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Memorandum of Support

Empire Justice Memo of Support: Fully Disclose that Public Assistance is a Debt


(With Recommendations)

A.547 (Gibson)/S.311 (Diaz)

This bill takes an important first step towards clear notification to recipients of public assistance that the cash assistance they receive is a debt owed to New York State.  While we support this legislation, we believe the bill should go further to advise public assistance recipients of their related rights, and to require that local districts acknowledge these rights as well.

This bill would amend Social Services Law (SSL) §106, which permits counties to require public assistance recipients to execute a mortgage in favor of the county in the amount of public assistance received, as a condition of eligibility for public assistance.      

Unfortunately, SSL §106 provides no guidance as to what assistance can be recovered by a social services district and as currently written, fails to provide adequate safeguards to homeowners to protect them against erroneous lien calculations for mortgages or liens taken under SSL §106.  The law only permits cash assistance to be recovered as part of the lien, however we have seen social services districts which have erroneously attempted to recover:

  • The value of child care assistance received;
  • The value of food stamps received;
  • The value of HEAP received.


In addition, local districts rarely advise applicants that if they refuse to give the local district a mortgage, their children are still eligible for a grant of assistance. Bujinicki v. Blum, 77 A.D. 2d 809 (4rth Dep’t 1980).

Finally, local districts sometimes erroneously forget to provide credit for any child support collected on behalf of the public assistance recipient, which is retained by the social services district to repay itself for public assistance paid to the mortgage holder.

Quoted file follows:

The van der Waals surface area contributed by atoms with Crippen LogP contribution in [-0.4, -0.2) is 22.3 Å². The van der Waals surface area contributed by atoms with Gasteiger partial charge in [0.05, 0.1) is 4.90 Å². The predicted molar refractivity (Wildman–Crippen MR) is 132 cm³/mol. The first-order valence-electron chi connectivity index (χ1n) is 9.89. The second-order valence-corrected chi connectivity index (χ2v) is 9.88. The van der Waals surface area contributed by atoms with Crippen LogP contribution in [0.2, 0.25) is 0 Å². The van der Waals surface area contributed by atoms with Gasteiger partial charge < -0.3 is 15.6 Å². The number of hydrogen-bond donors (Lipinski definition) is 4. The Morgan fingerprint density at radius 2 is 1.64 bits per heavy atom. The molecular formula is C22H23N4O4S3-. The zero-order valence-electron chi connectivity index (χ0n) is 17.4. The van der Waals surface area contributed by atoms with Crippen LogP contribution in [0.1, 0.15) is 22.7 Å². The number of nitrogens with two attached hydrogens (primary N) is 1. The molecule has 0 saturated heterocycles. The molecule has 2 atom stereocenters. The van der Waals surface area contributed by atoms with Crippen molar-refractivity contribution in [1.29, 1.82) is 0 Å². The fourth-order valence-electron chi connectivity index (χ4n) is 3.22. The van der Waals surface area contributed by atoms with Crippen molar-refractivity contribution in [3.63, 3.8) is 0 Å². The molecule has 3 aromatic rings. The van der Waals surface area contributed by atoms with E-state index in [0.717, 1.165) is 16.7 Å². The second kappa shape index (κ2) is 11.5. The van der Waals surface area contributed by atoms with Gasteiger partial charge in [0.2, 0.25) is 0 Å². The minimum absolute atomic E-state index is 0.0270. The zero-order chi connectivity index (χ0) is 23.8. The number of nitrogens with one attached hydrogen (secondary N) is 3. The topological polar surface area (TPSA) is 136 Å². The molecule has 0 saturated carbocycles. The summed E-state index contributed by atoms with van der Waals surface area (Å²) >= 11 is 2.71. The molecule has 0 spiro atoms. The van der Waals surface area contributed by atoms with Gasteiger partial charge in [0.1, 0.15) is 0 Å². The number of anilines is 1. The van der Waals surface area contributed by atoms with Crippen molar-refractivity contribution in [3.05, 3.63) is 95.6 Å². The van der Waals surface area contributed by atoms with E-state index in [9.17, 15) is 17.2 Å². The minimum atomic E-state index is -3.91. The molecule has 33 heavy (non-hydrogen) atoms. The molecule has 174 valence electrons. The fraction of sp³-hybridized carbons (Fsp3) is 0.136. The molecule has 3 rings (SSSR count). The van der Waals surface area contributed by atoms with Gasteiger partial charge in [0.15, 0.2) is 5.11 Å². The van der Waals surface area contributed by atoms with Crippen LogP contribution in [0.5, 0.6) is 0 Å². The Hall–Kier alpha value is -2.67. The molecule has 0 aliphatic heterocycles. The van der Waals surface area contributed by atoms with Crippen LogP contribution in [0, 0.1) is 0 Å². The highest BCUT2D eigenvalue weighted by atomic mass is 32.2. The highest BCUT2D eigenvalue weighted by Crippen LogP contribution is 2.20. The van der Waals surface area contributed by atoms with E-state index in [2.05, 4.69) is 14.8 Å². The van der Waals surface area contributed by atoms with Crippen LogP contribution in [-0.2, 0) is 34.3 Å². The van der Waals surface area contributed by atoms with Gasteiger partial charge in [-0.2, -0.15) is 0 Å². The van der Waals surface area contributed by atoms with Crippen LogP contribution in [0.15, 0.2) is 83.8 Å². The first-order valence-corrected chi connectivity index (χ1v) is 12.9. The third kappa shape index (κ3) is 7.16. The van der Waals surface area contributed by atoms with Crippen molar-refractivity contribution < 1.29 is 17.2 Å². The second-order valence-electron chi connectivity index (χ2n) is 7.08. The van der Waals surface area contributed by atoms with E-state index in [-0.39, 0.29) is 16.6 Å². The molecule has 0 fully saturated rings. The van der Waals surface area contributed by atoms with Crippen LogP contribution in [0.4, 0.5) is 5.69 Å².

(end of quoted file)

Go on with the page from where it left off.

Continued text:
Shockingly, public assistance recipients who give the local social services district a mortgage against their homes currently receive no notice providing them with a clear account of how much public assistance has been given and is recoverable by the district.  Often, individuals are unaware of the “open-ended” nature of the lien placed on their property and do not learn about the amount of encumbrance until they attempt to sell or refinance their homes.  We believe that yearly accounting statements will provide transparency and assure accuracy.  Such annual statements will provide the homeowner with an opportunity to check for accuracy and point out improper charges while they still have the relevant paperwork regarding their benefits close at hand.

We also want to be sure that former recipients who are no longer on assistance and have the means to begin repaying the obligation have clear information on the amount of the debt and how to make payments.

Recommendations: In order to provide better protection for public assistance applicants and recipients, we recommend that SSL §106 be amended to include:

  • Language that states Food Stamps, Child Care and HEAP are unrecoverable.
  • Language that requires local social service districts to provide public assistance recipients with a yearly accounting statement, clearly disclosing the amount of the lien on the property, and possible ways in which to repay the debt. Including:
    • A requirement that no mortgage or lien taken under SSL §106 shall be valid unless an annual accounting of the assistance owed minus child support collected is given to the homeowner until the lien is paid or forgiven.  This is good accounting practice.  Providing a yearly accounting until the lien is forgiven will allow homeowners to check their current records of public assistance paid and verify that the amount of the mortgage is correct.  Annual accountings are necessary to protect public assistance recipients from erroneous lien amounts.
    • Clear and understandable notice regarding the penalty that will be imposed for failure to give the Social Services District a deed or mortgage.  Applicants and recipients who are asked to provide the social services district with a lien or mortgage should be provided, at the time the request is made, with a statement explaining that the failure or refusal to provide a deed or sign a mortgage will result in the needs of the adult being removed from the grant but that the children will remain eligible.  This is currently the law, but is often not explained to applicant homeowners. Clear disclosure will aid applicants when making decisions when seeking public assistance.

This memo was prepared by:


Susan C. Antos

Empire Justice Center
119 Washington Avenue
Albany, NY  12210 


(518) 462-6831
(518) 935-2852
santos@empirejustice.org

02/25/13